‘We intend to extract the psilocin from the psilocybin-producing mushrooms we cultivate to build that chain of knowledge. We have the expertise to produce psilocin in a lab, so we know that is a possibility, but we want to train people in natural extraction and create this chain of knowledge within the company.

‘We are involving two state agencies for funding, from the State of São Paulo and the State of Paraíba. The University of São Paulo will assist in the project to extract psilocin, and the state itself will help fund clinical trials. In Brazil, some state agencies have more money than federal agencies to fund these specific projects and it’s a big plus that Biocase has this level of support.’ 

With approval from federal and state agencies in Brazil,  PSYCH questioned whether this support would help the organisation attract capital.

‘Absolutely,’ stated Mr Fadul  – Biocase’s CEO. ‘However, we do not need any more investment for now. We have all the financial support we need for the next two or three years to develop clinical trials and register new drugs, but this is the very beginning. After that, we will need to conduct new clinical trials and new research. 

‘At the moment we are focussing on a single product, nanoencapsulated psilocin. When the product reaches Phase II clinical trials and the efficacy of the innovation becomes apparent, I am pretty sure companies from the traditional pharmaceutical space will try to buy or licence the product.’

To facilitate international investment in Biocase, the company has developed a cryptocurrency. PSYCH was interested to learn about the purpose behind BIOTRIP.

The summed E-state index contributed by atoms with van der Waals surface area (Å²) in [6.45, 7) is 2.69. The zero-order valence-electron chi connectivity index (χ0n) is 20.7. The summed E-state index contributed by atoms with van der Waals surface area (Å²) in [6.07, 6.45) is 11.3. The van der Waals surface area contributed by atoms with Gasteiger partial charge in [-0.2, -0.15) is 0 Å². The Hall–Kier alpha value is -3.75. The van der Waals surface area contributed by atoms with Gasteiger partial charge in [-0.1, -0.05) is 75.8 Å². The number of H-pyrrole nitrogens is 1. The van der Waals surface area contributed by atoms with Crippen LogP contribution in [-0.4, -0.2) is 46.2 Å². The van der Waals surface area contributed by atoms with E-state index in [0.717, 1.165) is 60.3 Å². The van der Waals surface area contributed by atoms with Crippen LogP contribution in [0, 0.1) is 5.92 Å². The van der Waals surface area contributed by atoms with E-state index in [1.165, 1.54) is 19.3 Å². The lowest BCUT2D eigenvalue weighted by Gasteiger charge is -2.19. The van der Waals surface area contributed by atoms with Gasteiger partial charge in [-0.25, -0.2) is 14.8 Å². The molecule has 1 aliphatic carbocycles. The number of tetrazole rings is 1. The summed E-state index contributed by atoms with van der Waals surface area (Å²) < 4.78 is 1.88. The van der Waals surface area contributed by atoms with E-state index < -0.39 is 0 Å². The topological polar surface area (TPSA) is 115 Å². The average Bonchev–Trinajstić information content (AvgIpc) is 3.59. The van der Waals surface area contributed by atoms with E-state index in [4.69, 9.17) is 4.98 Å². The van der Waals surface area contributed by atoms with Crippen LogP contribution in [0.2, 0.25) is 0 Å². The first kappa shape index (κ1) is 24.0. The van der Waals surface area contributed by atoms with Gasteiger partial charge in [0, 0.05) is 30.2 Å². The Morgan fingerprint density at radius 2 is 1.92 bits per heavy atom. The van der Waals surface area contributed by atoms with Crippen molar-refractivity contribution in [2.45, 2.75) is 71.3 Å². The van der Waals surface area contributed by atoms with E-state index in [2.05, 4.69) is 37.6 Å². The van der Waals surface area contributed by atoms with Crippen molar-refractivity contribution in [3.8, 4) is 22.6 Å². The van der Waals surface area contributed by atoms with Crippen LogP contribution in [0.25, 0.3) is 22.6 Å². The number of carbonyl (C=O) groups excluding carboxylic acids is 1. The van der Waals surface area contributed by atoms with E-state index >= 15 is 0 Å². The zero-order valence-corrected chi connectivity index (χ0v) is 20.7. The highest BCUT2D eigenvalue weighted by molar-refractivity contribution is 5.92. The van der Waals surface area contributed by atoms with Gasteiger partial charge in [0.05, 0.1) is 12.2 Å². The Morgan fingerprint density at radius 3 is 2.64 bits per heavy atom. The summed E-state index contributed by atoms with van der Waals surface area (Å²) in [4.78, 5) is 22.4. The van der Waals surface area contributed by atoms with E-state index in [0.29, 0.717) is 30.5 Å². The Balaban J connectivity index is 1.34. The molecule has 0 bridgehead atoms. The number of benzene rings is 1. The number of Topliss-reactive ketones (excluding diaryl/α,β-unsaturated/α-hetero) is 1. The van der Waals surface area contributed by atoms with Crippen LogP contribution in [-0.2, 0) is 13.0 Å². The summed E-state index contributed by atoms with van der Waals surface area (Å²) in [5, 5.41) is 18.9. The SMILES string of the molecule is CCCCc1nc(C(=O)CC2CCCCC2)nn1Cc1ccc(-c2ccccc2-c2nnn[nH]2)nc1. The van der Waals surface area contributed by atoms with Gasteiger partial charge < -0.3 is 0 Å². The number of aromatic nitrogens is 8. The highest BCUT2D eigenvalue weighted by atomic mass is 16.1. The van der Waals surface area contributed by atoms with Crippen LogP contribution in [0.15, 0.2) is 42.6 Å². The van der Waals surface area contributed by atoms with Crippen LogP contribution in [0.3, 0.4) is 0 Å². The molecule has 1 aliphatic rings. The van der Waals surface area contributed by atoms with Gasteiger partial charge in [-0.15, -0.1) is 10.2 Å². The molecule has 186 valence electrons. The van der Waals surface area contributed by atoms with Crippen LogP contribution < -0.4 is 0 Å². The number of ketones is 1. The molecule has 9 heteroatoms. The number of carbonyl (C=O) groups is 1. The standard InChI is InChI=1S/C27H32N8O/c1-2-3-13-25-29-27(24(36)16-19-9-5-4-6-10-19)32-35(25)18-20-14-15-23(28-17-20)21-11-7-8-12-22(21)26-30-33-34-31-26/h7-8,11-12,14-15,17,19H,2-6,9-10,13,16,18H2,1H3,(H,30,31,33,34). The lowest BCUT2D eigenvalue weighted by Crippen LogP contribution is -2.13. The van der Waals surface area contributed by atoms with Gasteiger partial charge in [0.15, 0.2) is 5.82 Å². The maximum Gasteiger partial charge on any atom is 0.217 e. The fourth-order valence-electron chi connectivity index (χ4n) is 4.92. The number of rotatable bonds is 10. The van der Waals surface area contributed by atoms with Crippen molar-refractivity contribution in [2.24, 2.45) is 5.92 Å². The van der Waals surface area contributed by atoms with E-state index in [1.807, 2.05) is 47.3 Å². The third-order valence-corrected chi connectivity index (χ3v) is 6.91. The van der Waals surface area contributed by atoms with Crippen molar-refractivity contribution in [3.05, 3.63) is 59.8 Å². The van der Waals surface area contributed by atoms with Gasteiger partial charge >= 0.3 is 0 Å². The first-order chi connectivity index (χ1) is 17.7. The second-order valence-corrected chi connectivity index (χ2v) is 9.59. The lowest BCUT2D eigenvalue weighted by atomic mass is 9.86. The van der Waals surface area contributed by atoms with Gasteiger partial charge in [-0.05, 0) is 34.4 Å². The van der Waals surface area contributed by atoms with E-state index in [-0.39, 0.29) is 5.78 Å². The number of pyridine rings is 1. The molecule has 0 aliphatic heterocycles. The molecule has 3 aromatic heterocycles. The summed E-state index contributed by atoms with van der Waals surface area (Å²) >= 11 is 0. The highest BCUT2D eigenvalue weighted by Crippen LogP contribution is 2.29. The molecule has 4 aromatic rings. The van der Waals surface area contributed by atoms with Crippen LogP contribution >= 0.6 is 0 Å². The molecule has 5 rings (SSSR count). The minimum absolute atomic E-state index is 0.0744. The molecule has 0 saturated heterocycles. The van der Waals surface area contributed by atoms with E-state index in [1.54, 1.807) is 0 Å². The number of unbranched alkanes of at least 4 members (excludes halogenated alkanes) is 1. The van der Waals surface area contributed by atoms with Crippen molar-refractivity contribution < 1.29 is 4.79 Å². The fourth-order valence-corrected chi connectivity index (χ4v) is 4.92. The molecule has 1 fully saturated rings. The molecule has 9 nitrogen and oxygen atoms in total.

In Brazil it’s much harder to list a company on the stock exchange than in North America, as it’s so tightly regulated. This is why we developed a cryptocurrency, as it enables investment outside of the stock market and enables any person around the world to invest a small amount of money to support the project.

‘We intend to market the BIOTRIP cryptocurrency at the MAPS congress in Denver, Colorado, with the aim to raise US$25m. The cryptocurrency will be backed by our psilocybin and psilocin products, instead of gold or silver(or nothing). All Biocase products will be sold through this cryptocurrency, so if the government wants to buy Biocase products they will have to invest in BIOTRIP tokens or adjust purchases based on it.

‘This may be the first time a cryptocurrency has been used to raise funds for psychedelic research, but it’s not the first time a cryptocurrency has been used to generate capital for healthcare startups.

Through the cryptocurrency everybody has the opportunity to invest in Biocase and support our research, whether they are students in Brazil or companies across North America and Europe. It really opens the company up to the world.’

Looking ahead to the future, PSYCH asked Mr. Fadul about Biocase’s ambitions.

As a Brazilian company we feel it is important to first produce, test and register our products in Brazil,’ declared Fadul. ‘We do intend to create a worldwide business, but we will start in Brazil under Brazilian regulations.  The regulations in Brazil are strict in comparison to other Latin American countries, so we could expand into Argentina, Columbia and even into Central America.

Our intention is to produce all psychedelic medicines, maybe the next step will be ayahuasca. We originally chose psilocybin-producing mushrooms as there are no traditional populations involved in its use. It was simpler from that point of view and had already been tested by Johns Hopkins University and other academic institutions.

‘To use ayahuasca we would need to hold discussions with the players to understand how these could impact shamanic practices in Brazilian Amazonia. We would have to be careful to protect this community and learn if it’s possible to do something that is good for both us and them.

‘There are lots of economic opportunities here in Brazil, especially with a product that is affordable for the local population. We have the courage to be innovative and the courage to face the regulations. Regulators can only talk when the research has been presented, so we’re showing something concrete.’